Posts Tagged ‘monitoring’

incron – File System Event Monitoring

By Mark Davidson on September 23rd, 2010

I haven’t done a post in a while so thought it was about time I finished off one of my 22 draft posts.

In this post I would like to mention incron. Simply put incron monitors the file system for events and when they occur it can execute commands that are defined in user or system tables in a similar way to cron.

So how is this useful you might ask, well in my case I wanted a way to monitor a directory of uploaded images on one server and when new ones are added copy them across to another server. But you can do absolutely anything you want with it, like monitor a directory for changes and alert by email of them. Read & Comment ›››

SysInfoRM Git Repository

By Mark Davidson on February 11th, 2010

Just a very quick update I have setup a Git Repository for my SysInfoRM project.

It can be found at

Installing & Configuring Cacti Under Gentoo

By Mark Davidson on February 9th, 2010

Cacti is a front end to RRDTool, the purpose of which to provide an effective network graphing solution for monitoring devices within a Network. It can be used with SNMP to monitor various statistics about a device including but not limited to Load Average, Bandwidth, Disk Usage and Processes.

The following are the steps to install Cacti under Gentoo

  1. Modify your /etc/make.conf and modify your use flags adding “mysql xml sockets vhosts”, which should give you a line reading something similar to
    USE="symlink mmx sse sse2 bash-completion vhosts xml sockets snmp"
  2. Now emerge Apache, PHP, Cacti and webapp-config. You may already have some of these installed but it is important to rebuild them with the new use flags.
    sudo emerge apache php cacti webapp-config

    Once completed if everything has installed correctly procede to the next step if you get an error saying “Could not read settings from webapp-config” I found the easiest way to solve this was to unmerege webapp-config and reinstalled it.

  3. Update your /etc/ config files if required
    sudo etc-update
  4. Create a vhost if you don’t already have one and then run the following. Then install cacti to the vhost using webapp-config. Remember to change the -h option to reflect the name of your vhost and that you may need to set a different cacti version number if cacti has been updated since I posted this article.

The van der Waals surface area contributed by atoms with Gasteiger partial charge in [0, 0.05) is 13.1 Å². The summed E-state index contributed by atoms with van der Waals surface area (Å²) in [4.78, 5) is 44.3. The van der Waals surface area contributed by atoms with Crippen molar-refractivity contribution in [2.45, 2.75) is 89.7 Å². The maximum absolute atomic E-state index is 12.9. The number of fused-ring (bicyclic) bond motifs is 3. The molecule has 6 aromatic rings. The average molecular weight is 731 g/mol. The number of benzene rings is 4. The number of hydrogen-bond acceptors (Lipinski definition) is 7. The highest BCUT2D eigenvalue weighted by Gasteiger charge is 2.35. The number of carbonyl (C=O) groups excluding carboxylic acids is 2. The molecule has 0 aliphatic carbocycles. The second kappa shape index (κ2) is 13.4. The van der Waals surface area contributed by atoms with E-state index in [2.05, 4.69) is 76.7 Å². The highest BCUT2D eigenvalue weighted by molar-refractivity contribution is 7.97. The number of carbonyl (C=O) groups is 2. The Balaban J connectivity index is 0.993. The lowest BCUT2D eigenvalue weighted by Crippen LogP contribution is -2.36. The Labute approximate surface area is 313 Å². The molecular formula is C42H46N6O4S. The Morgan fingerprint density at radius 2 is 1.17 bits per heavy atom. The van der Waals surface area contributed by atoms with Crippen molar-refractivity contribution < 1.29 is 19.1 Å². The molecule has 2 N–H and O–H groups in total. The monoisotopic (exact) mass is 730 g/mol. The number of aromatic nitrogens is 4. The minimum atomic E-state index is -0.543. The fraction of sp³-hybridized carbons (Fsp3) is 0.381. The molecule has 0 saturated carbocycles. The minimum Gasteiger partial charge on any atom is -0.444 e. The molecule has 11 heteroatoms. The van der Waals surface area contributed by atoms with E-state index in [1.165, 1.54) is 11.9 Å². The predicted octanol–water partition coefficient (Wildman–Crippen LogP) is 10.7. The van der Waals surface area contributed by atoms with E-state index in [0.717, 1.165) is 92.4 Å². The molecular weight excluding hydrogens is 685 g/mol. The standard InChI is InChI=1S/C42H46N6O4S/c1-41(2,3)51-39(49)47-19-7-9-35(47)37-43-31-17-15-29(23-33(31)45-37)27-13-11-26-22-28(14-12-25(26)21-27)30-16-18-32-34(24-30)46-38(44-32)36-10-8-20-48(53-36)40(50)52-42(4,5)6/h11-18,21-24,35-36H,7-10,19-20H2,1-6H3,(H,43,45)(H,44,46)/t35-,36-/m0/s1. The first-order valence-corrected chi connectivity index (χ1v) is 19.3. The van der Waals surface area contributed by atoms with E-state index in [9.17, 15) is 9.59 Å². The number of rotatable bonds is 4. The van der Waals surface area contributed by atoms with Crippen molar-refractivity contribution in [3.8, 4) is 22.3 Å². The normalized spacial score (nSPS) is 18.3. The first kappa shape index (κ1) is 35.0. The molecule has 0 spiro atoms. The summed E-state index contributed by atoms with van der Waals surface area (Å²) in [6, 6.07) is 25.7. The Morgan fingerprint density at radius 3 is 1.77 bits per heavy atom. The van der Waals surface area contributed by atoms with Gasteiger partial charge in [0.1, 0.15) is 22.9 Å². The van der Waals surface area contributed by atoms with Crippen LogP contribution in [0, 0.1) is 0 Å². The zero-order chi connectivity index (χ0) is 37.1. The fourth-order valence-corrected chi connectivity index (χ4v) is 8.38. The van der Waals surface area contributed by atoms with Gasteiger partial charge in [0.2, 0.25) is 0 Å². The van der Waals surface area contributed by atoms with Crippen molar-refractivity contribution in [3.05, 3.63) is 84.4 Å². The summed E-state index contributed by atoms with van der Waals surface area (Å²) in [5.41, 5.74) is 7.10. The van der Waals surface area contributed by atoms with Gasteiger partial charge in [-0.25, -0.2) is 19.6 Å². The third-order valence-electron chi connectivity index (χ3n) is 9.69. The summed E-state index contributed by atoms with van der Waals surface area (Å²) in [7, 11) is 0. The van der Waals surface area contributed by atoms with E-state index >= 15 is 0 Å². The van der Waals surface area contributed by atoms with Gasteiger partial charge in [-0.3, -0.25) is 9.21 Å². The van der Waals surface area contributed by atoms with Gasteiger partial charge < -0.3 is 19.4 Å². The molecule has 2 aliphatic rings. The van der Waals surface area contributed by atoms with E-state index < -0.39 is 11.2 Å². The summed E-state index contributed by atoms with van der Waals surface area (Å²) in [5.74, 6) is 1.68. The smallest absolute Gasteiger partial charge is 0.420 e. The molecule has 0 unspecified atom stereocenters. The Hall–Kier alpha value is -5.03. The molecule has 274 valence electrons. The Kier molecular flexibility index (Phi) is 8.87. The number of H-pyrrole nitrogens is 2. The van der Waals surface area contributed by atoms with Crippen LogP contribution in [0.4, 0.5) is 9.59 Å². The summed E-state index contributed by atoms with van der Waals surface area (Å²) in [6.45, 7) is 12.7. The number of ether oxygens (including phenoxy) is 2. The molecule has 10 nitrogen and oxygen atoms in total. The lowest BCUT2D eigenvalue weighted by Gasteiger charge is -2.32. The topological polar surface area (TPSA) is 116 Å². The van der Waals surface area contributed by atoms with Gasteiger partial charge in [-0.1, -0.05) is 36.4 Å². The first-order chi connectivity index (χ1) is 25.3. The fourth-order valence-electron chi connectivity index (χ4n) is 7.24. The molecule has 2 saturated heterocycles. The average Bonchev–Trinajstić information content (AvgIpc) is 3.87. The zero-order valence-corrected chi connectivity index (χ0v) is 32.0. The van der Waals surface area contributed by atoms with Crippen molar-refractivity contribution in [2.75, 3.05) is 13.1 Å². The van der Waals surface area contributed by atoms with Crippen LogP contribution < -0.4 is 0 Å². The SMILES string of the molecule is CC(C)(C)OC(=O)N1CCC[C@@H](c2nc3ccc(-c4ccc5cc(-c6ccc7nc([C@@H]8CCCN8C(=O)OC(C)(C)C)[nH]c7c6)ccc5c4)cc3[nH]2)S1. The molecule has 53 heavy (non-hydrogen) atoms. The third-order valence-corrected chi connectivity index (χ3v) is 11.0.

sudo webapp-config -I -h -d cacti cacti 0.8.7e-r1
  5. Its now time to setup the database that Cacti will be using.
    mysqladmin -p --user=root create cacti
    mysql -p --user=root cacti < /var/www/ # Remember to change this to reflect the path to your cacti install.
    mysql -p --user=root mysql
    GRANT ALL ON cacti.* TO cactiuser@localhost IDENTIFIED BY  'somepassword'; # Just a note I like to use apg to generate my passwords.
    flush privileges;
  6. Now that the database has been created your need to set the database settings in cacti. Modify /var/www/ if your installing with a local database and only changed the password above that’s all you need to update in the config file.
  7. The last step of the install is to add a cron entry to your tab to get Cacti to update. Add the following entry to your crontab updating the path as needed.
    */5 * * * * apache /usr/bin/php  /var/www/ > /dev/null  2>&1
  8. That should be it for Cacti base install visit and you should be meet with a login screen use admin as the username and admin as the password. You should now see the Cacti inteface.
  9. Click on the Graphs tab accross the top and after a while once data starts coming in your should see the graphs start to be drawn. At the moment these graphs will display localhost data.

Thats all for now in the next post I will cover setting up net-snmpd on a host and then configuring Cacti to monitor it.